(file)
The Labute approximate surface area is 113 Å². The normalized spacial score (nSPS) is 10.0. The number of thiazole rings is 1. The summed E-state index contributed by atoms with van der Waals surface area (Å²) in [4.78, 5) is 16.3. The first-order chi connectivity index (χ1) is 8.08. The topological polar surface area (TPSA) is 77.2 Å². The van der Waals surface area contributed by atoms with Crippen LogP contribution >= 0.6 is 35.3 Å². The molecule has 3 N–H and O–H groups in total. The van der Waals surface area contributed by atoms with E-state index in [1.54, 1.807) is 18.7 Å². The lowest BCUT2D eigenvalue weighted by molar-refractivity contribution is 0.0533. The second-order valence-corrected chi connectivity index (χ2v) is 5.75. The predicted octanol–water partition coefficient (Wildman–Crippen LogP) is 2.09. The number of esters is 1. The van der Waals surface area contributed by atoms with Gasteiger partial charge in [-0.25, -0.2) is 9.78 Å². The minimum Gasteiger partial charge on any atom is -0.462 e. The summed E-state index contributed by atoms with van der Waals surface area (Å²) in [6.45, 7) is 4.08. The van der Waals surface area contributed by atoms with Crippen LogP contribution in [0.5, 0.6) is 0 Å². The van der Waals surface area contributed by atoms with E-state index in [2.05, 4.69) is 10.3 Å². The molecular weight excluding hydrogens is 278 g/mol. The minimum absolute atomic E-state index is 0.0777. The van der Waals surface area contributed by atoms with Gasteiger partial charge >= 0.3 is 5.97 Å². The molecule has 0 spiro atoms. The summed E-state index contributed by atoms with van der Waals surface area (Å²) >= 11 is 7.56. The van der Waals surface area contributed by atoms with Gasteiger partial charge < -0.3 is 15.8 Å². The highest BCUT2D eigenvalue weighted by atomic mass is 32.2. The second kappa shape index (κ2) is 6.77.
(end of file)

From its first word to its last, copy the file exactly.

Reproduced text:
The Labute approximate surface area is 113 Å². The normalized spacial score (nSPS) is 10.0. The number of thiazole rings is 1. The summed E-state index contributed by atoms with van der Waals surface area (Å²) in [4.78, 5) is 16.3. The first-order chi connectivity index (χ1) is 8.08. The topological polar surface area (TPSA) is 77.2 Å². The van der Waals surface area contributed by atoms with Crippen LogP contribution >= 0.6 is 35.3 Å². The molecule has 3 N–H and O–H groups in total. The van der Waals surface area contributed by atoms with E-state index in [1.54, 1.807) is 18.7 Å². The lowest BCUT2D eigenvalue weighted by molar-refractivity contribution is 0.0533. The second-order valence-corrected chi connectivity index (χ2v) is 5.75. The predicted octanol–water partition coefficient (Wildman–Crippen LogP) is 2.09. The number of esters is 1. The van der Waals surface area contributed by atoms with Gasteiger partial charge in [-0.25, -0.2) is 9.78 Å². The minimum Gasteiger partial charge on any atom is -0.462 e. The summed E-state index contributed by atoms with van der Waals surface area (Å²) in [6.45, 7) is 4.08. The van der Waals surface area contributed by atoms with Crippen LogP contribution in [0.5, 0.6) is 0 Å². The van der Waals surface area contributed by atoms with E-state index in [2.05, 4.69) is 10.3 Å². The molecular weight excluding hydrogens is 278 g/mol. The minimum absolute atomic E-state index is 0.0777. The van der Waals surface area contributed by atoms with Gasteiger partial charge >= 0.3 is 5.97 Å². The molecule has 0 spiro atoms. The summed E-state index contributed by atoms with van der Waals surface area (Å²) >= 11 is 7.56. The van der Waals surface area contributed by atoms with Gasteiger partial charge < -0.3 is 15.8 Å². The highest BCUT2D eigenvalue weighted by atomic mass is 32.2. The second kappa shape index (κ2) is 6.77.